The Cluster Autoscaler involves the concept of Expanders. They collectively provide different strategies for selecting which node group to scale. The strategy --expander=least-waste is a good general purpose default, and if you're going to use multiple node groups for Spot Instance diversification, as described previously, it could help further cost-optimize the node groups by scaling the group that would be best utilized after the scaling activity.

Prioritizing a node group or Auto Scaling group

You may also configure priority-based autoscaling by using the Priority expander. --expander=priority enables your cluster to prioritize a node group or Auto Scaling group, and if it is unable to scale for any reason, it will choose the next node group in the prioritized list. This is useful in situations where, for example, you want to use P3 instance types because their GPU provides optimal performance for your workload, but as a second option you can also use P2 instance types. For example:

apiVersion: v1 kind: ConfigMap metadata: name: cluster-autoscaler-priority-expander namespace: kube-system data: priorities: |- 10: - .*p2-node-group.* 50: - .*p3-node-group.*

Cluster Autoscaler will try to scale up the Amazon EC2 Auto Scaling group matching the name p2-node-group. If this operation doesn't succeed within --max-node-provision-time, it will attempt to scale an Amazon EC2 Auto Scaling group matching the name p3-node-group. This value defaults to 15 minutes and can be reduced for more responsive node group selection, though if the value is too low, it can cause unnecessary scale outs.


The Cluster Autoscaler minimizes costs by ensuring that nodes are only added to the cluster when needed and are removed when unused. This significantly impacts deployment latency because many pods will be forced to wait for a node scale up before they can be scheduled. Nodes can take multiple minutes to become available, which can increase pod scheduling latency by an order of magnitude.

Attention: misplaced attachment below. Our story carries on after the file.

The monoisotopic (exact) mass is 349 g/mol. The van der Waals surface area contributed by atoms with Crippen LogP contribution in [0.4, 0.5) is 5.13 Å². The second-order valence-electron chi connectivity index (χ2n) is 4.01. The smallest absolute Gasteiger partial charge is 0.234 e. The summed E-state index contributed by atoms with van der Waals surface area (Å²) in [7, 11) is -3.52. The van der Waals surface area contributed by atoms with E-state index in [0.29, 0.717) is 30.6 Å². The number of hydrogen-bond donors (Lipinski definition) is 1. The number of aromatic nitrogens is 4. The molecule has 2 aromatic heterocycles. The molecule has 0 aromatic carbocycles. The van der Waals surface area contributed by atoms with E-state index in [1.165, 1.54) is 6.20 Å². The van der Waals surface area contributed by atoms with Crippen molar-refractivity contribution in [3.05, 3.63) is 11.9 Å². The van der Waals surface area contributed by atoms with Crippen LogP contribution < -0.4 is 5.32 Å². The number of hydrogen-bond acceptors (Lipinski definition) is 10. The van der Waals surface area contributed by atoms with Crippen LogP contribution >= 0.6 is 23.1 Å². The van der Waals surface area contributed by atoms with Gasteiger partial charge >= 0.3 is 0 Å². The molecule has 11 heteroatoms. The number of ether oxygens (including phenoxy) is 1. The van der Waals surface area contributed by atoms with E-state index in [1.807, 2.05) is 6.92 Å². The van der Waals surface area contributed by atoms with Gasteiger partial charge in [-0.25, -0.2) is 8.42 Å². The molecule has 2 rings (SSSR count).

This can be mitigated using overprovisioning, which trades cost for scheduling latency. Overprovisioning is implemented using temporary pods with negative priority. These pods occupy space in the cluster. When newly created pods are unschedulable and have a higher priority, the temporary pods are preempted to make room. Then, the temporary pods become unschedulable, causing the Cluster Autoscaler to scale out new overprovisioned nodes.

There are other benefits to overprovisioning. Without overprovisioning, pods in a highly utilized cluster make less optimal scheduling decisions using the preferredDuringSchedulingIgnoredDuringExecution rule. A common use case for this is to separate pods for a highly available application across Availability Zones using AntiAffinity. Overprovisioning can significantly increase the chance that a node of the desired zone is available.

Choosing the right amount of overprovisioned capacity is important. One way to make this decision is to determine your average scale up frequency and divide this number by the amount of time it takes to scale up a new node. For example, if on average you require a new node every 30 seconds and Amazon EC2 takes 30 seconds to provision a new node, a single node of overprovisioning ensures that there’s always an extra node available. This can reduce scheduling latency by 30 seconds at the cost of a single additional Amazon EC2 instance. To improve zonal scheduling decisions, you can overprovision the number of nodes to be equal to the number of Availability Zones in your Amazon EC2 Auto Scaling group. Doing this ensures that the scheduler can select the best zone for incoming pods.

Prevent scale down eviction

Some workloads are expensive to evict. Big data analysis, machine learning tasks, and test runners can take a long time to complete and must be restarted if they are interrupted. The Cluster Autoscaler functions to scale down any node under the scale-down-utilization-threshold. This interrupts any remaining pods on the node. However, you can prevent this by ensuring that pods that are expensive to evict are protected by a label recognized by the Cluster Autoscaler. To do this, ensure that pods that are expensive to evict have the label